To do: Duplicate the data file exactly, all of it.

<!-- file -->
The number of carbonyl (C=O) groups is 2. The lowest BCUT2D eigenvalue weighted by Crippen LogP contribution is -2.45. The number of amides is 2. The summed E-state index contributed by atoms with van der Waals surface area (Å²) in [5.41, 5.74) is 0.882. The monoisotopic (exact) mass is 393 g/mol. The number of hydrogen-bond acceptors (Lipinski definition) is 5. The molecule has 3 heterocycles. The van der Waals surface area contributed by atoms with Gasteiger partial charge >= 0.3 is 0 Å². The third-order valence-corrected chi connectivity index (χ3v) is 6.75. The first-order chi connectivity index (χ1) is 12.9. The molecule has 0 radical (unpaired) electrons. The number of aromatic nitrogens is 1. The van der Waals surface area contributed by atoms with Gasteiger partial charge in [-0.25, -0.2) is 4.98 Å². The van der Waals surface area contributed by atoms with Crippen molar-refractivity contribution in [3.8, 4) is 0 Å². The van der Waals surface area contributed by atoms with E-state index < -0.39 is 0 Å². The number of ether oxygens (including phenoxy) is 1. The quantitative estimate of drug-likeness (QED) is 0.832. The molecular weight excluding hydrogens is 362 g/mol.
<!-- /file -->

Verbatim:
The number of carbonyl (C=O) groups is 2. The lowest BCUT2D eigenvalue weighted by Crippen LogP contribution is -2.45. The number of amides is 2. The summed E-state index contributed by atoms with van der Waals surface area (Å²) in [5.41, 5.74) is 0.882. The monoisotopic (exact) mass is 393 g/mol. The number of hydrogen-bond acceptors (Lipinski definition) is 5. The molecule has 3 heterocycles. The van der Waals surface area contributed by atoms with Gasteiger partial charge >= 0.3 is 0 Å². The third-order valence-corrected chi connectivity index (χ3v) is 6.75. The first-order chi connectivity index (χ1) is 12.9. The molecule has 0 radical (unpaired) electrons. The number of aromatic nitrogens is 1. The van der Waals surface area contributed by atoms with Gasteiger partial charge in [-0.25, -0.2) is 4.98 Å². The van der Waals surface area contributed by atoms with Crippen molar-refractivity contribution in [3.8, 4) is 0 Å². The van der Waals surface area contributed by atoms with E-state index < -0.39 is 0 Å². The number of ether oxygens (including phenoxy) is 1. The quantitative estimate of drug-likeness (QED) is 0.832. The molecular weight excluding hydrogens is 362 g/mol.